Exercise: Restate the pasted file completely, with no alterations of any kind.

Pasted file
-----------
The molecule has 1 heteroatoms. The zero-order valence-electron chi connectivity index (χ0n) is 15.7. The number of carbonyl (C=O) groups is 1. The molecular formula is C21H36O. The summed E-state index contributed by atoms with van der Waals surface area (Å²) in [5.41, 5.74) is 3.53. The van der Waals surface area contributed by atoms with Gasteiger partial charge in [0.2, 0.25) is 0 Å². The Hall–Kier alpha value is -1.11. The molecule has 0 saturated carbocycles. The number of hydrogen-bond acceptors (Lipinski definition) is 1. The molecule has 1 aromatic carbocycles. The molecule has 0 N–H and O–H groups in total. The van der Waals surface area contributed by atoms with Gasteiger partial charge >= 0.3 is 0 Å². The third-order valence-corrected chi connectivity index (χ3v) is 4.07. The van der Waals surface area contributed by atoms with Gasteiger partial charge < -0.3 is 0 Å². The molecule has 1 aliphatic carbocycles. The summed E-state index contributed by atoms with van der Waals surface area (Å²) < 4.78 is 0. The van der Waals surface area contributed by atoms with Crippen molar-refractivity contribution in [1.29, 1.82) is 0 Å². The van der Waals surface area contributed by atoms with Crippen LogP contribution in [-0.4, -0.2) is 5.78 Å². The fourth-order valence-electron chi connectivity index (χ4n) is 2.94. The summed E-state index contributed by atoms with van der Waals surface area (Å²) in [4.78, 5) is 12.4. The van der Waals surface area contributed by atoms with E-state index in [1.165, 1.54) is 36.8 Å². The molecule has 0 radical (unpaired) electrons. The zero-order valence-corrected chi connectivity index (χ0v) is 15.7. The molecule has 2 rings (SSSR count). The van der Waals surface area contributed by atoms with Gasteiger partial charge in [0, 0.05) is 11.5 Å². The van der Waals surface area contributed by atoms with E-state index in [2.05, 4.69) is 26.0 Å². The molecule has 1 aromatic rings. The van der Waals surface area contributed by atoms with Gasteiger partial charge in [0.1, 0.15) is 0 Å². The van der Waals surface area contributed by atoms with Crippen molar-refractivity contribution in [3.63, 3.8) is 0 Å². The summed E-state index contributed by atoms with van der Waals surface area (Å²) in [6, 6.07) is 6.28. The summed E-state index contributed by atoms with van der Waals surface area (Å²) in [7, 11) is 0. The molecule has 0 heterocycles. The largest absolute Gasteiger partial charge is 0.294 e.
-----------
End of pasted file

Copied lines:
The molecule has 1 heteroatoms. The zero-order valence-electron chi connectivity index (χ0n) is 15.7. The number of carbonyl (C=O) groups is 1. The molecular formula is C21H36O. The summed E-state index contributed by atoms with van der Waals surface area (Å²) in [5.41, 5.74) is 3.53. The van der Waals surface area contributed by atoms with Gasteiger partial charge in [0.2, 0.25) is 0 Å². The Hall–Kier alpha value is -1.11. The molecule has 0 saturated carbocycles. The number of hydrogen-bond acceptors (Lipinski definition) is 1. The molecule has 1 aromatic carbocycles. The molecule has 0 N–H and O–H groups in total. The van der Waals surface area contributed by atoms with Gasteiger partial charge >= 0.3 is 0 Å². The third-order valence-corrected chi connectivity index (χ3v) is 4.07. The van der Waals surface area contributed by atoms with Gasteiger partial charge < -0.3 is 0 Å². The molecule has 1 aliphatic carbocycles. The summed E-state index contributed by atoms with van der Waals surface area (Å²) < 4.78 is 0. The van der Waals surface area contributed by atoms with Crippen molar-refractivity contribution in [1.29, 1.82) is 0 Å². The van der Waals surface area contributed by atoms with Crippen LogP contribution in [-0.4, -0.2) is 5.78 Å². The fourth-order valence-electron chi connectivity index (χ4n) is 2.94. The summed E-state index contributed by atoms with van der Waals surface area (Å²) in [4.78, 5) is 12.4. The van der Waals surface area contributed by atoms with E-state index in [1.165, 1.54) is 36.8 Å². The molecule has 0 radical (unpaired) electrons. The zero-order valence-corrected chi connectivity index (χ0v) is 15.7. The molecule has 2 rings (SSSR count). The van der Waals surface area contributed by atoms with Gasteiger partial charge in [0, 0.05) is 11.5 Å². The van der Waals surface area contributed by atoms with E-state index in [2.05, 4.69) is 26.0 Å². The molecule has 1 aromatic rings. The van der Waals surface area contributed by atoms with Gasteiger partial charge in [0.1, 0.15) is 0 Å². The van der Waals surface area contributed by atoms with Crippen molar-refractivity contribution in [3.63, 3.8) is 0 Å². The summed E-state index contributed by atoms with van der Waals surface area (Å²) in [6, 6.07) is 6.28. The summed E-state index contributed by atoms with van der Waals surface area (Å²) in [7, 11) is 0. The molecule has 0 heterocycles. The largest absolute Gasteiger partial charge is 0.294 e.